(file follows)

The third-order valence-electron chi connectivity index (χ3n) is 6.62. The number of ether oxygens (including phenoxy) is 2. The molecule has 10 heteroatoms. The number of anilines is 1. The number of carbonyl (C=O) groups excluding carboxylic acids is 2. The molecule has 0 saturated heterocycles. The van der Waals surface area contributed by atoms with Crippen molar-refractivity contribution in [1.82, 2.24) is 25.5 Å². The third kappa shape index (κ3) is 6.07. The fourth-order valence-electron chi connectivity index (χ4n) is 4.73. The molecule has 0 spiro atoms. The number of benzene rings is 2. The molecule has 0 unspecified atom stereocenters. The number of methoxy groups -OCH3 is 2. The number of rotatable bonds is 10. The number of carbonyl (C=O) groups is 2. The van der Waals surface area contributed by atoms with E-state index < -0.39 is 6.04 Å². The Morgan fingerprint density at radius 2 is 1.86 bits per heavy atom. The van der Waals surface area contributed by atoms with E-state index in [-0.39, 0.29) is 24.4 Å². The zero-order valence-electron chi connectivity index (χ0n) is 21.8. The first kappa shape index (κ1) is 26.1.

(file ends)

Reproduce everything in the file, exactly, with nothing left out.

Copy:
The third-order valence-electron chi connectivity index (χ3n) is 6.62. The number of ether oxygens (including phenoxy) is 2. The molecule has 10 heteroatoms. The number of anilines is 1. The number of carbonyl (C=O) groups excluding carboxylic acids is 2. The molecule has 0 saturated heterocycles. The van der Waals surface area contributed by atoms with Crippen molar-refractivity contribution in [1.82, 2.24) is 25.5 Å². The third kappa shape index (κ3) is 6.07. The fourth-order valence-electron chi connectivity index (χ4n) is 4.73. The molecule has 0 spiro atoms. The number of benzene rings is 2. The molecule has 0 unspecified atom stereocenters. The number of methoxy groups -OCH3 is 2. The number of rotatable bonds is 10. The number of carbonyl (C=O) groups is 2. The van der Waals surface area contributed by atoms with E-state index < -0.39 is 6.04 Å². The Morgan fingerprint density at radius 2 is 1.86 bits per heavy atom. The van der Waals surface area contributed by atoms with E-state index in [-0.39, 0.29) is 24.4 Å². The zero-order valence-electron chi connectivity index (χ0n) is 21.8. The first kappa shape index (κ1) is 26.1.